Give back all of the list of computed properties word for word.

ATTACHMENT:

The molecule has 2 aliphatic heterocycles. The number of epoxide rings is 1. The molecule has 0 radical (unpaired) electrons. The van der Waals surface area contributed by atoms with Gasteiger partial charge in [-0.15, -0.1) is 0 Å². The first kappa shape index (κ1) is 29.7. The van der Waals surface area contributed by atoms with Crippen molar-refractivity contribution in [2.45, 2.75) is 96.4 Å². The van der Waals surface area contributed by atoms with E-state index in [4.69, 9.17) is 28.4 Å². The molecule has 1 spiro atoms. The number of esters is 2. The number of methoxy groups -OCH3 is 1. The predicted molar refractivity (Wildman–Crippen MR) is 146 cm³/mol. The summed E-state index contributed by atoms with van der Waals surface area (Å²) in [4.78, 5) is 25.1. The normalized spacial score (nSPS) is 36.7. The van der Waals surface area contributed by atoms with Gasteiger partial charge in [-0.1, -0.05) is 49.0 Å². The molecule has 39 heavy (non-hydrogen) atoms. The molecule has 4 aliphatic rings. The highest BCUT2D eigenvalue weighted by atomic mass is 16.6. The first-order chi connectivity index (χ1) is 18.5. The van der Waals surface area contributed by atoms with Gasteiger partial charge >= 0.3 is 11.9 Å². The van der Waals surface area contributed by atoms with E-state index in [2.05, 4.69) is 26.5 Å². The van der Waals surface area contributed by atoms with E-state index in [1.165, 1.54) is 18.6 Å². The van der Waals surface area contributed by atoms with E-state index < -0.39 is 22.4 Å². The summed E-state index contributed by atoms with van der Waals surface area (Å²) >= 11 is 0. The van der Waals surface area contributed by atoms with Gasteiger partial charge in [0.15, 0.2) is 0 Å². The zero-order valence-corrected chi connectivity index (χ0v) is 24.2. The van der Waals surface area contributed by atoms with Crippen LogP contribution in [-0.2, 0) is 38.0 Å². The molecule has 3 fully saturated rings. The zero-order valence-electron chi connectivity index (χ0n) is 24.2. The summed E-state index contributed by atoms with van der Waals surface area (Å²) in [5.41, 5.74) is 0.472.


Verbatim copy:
The molecule has 2 aliphatic heterocycles. The number of epoxide rings is 1. The molecule has 0 radical (unpaired) electrons. The van der Waals surface area contributed by atoms with Gasteiger partial charge in [-0.15, -0.1) is 0 Å². The first kappa shape index (κ1) is 29.7. The van der Waals surface area contributed by atoms with Crippen molar-refractivity contribution in [2.45, 2.75) is 96.4 Å². The van der Waals surface area contributed by atoms with E-state index in [4.69, 9.17) is 28.4 Å². The molecule has 1 spiro atoms. The number of esters is 2. The number of methoxy groups -OCH3 is 1. The predicted molar refractivity (Wildman–Crippen MR) is 146 cm³/mol. The summed E-state index contributed by atoms with van der Waals surface area (Å²) in [4.78, 5) is 25.1. The normalized spacial score (nSPS) is 36.7. The van der Waals surface area contributed by atoms with Gasteiger partial charge in [-0.1, -0.05) is 49.0 Å². The molecule has 39 heavy (non-hydrogen) atoms. The molecule has 4 aliphatic rings. The highest BCUT2D eigenvalue weighted by atomic mass is 16.6. The first-order chi connectivity index (χ1) is 18.5. The van der Waals surface area contributed by atoms with Gasteiger partial charge >= 0.3 is 11.9 Å². The van der Waals surface area contributed by atoms with E-state index in [2.05, 4.69) is 26.5 Å². The van der Waals surface area contributed by atoms with E-state index in [1.165, 1.54) is 18.6 Å². The van der Waals surface area contributed by atoms with E-state index < -0.39 is 22.4 Å². The summed E-state index contributed by atoms with van der Waals surface area (Å²) >= 11 is 0. The van der Waals surface area contributed by atoms with Gasteiger partial charge in [0.15, 0.2) is 0 Å². The zero-order valence-corrected chi connectivity index (χ0v) is 24.2. The van der Waals surface area contributed by atoms with Crippen LogP contribution in [-0.2, 0) is 38.0 Å². The molecule has 3 fully saturated rings. The zero-order valence-electron chi connectivity index (χ0n) is 24.2. The summed E-state index contributed by atoms with van der Waals surface area (Å²) in [5.41, 5.74) is 0.472.